Sorry for the late-evening version of Splash And Go, but I had to wait for the first practice results from Motegi. They’re in, and Will Power is on top of the time chart. His closest pursuer in the points, Dario Franchitti, was sixth.
It’s a strong statement of intent by Power, but it’s not like the guy has looked shabby at recent oval races at Chicagoland and Kentucky. Still, John Oreovicz of ESPN.com makes a really good point about Will: He’s never raced on the asphalt egg at Twin Ring Motegi.
Still, I think it’s only a matter of time until he earns his first oval victory in the IZOD IndyCar Series for Team Penske. Dario just hopes that time is next year.
I was stunned when I first saw the time sheet and noticed Takuma Sato was at the bottom, even beneath Milka Duno. Say it ain’t so at your home motor dojo, Taku-san. But then I read where Taku crashed after an oil line failure splurted oil on the tires, causing Sato to spin.
Good thing Taku is OK. It’s pretty safe to say that normal order will be restored, with Milka in the caboose. But you have to feel for Sato in front of his home crowd. And do you think KV Racing Technology has gold card credit status with Dallara for chassis repair yet this season?
While practice is underway at Motegi, it’s not too late to check out this humorous preview of the race at Pop Off Valve.
Tony Johns of Pop Off Valve also takes on the white elephant in the room with the IZOD IndyCar Series, the future racing intent of 5-2, 100-pound Danica Patrick. Tony thinks IndyCar doesn’t need Danica anymore.
Sorry, Tony, but I beg to differ. Danica is the most popular driver in the series, has attracted countless fans of both genders to IndyCar and is a magnet for attention, good and bad. No one can force her to stay in the series if she wants to run NASCAR full time after her contract expires with Andretti Autosport, but to say the series doesn’t need her? That’s a big step off a very narrow ledge.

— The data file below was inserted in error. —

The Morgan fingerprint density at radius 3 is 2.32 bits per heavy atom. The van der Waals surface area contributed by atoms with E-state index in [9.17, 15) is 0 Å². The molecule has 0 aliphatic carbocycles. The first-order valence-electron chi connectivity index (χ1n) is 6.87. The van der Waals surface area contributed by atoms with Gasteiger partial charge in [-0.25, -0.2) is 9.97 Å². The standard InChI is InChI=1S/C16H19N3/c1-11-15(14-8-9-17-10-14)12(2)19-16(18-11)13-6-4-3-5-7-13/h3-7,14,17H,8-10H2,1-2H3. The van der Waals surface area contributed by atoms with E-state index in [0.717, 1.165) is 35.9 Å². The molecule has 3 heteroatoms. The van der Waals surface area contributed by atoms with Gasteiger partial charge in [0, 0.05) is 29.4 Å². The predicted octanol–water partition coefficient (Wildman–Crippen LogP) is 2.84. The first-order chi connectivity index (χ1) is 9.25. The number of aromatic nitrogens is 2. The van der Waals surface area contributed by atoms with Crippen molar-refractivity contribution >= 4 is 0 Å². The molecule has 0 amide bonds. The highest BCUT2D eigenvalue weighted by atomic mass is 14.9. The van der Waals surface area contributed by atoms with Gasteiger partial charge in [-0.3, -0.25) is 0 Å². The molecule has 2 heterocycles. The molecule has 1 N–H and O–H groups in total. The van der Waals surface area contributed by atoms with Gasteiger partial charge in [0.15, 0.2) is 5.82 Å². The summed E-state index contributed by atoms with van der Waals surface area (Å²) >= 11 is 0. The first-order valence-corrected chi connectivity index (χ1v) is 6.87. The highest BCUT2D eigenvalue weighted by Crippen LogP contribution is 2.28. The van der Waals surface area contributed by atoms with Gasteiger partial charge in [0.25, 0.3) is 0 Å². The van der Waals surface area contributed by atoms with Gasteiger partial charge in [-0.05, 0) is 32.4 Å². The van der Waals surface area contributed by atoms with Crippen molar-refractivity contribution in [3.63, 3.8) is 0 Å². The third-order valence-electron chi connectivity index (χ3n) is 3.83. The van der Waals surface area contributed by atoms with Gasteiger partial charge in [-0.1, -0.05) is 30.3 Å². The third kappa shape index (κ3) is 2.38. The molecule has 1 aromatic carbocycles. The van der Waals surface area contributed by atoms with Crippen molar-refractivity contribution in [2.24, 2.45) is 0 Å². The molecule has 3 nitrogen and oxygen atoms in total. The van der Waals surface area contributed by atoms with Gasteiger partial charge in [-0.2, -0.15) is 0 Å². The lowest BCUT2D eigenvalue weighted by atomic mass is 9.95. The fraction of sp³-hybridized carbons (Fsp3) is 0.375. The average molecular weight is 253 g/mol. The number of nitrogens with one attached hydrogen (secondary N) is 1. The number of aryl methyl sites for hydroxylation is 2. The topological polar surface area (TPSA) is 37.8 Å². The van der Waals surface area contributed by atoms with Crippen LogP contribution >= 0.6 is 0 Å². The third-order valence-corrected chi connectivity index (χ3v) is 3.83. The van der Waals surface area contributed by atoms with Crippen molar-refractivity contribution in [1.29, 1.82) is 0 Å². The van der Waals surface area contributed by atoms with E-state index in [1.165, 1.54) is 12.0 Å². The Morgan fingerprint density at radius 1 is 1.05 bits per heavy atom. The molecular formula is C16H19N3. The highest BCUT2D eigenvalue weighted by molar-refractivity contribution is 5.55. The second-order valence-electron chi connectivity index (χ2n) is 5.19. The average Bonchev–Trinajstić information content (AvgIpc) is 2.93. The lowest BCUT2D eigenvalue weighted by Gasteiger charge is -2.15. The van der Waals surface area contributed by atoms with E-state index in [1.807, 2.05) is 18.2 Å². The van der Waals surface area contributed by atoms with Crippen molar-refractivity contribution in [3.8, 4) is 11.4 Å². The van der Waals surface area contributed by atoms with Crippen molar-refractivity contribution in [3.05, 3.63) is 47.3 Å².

Johns brings up Danica’s relative lack of success — one victory in nearly six full seasons of IZOD IndyCar Series racing — and says her results don’t match her hype. Well, the stats don’t match the buzz for Dale Earnhardt Jr. in NASCAR Sprint Cup, either, but he remains the most popular driver in that series by about six ZIP codes.
Sports is a personality-driven entertainment business now. People follow personalities more than results. But results are still a factor, and Danica gets it done at the biggest race in the world, the Indianapolis 500. Five top-eight finishes in six career starts at the Brickyard. ‘Nuff said. She’s a plus for the series. Period.
On a final IndyCar note, it’s really heartening to see that Mike Conway is almost ready to climb back into the cockpit. This boggles my mind considering the ferocity of Mike’s wreck at Indy, but he’s trying to beat the clock to return to his Dreyer & Reinbold seat for the season finale Oct. 2 at Homestead. Dude’s a racer – what else can you say?
Hey, did you know the Chase starts this Sunday? THE CHASE! THE CHASE! I’m starting to sound like Herve Villechaize calling for the plane on “Fantasy Island.”
The always excellent Dustin Long analyzes what each of the 12 Chase drivers needs to do to hoist the big silver mug at Homestead. Mike Mulhern also takes a really interesting look at how a strong, candid relationship between drivers and crew chiefs, especially when the driver is a bubbling young volcano like Kyle Busch and Denny Hamlin, is vital during the Chase.
Mike Hembree at SPEEDtv.com wrote an interesting piece stating that sleepy, small Loudon is an odd place to conduct the first race of NASCAR’s postseason.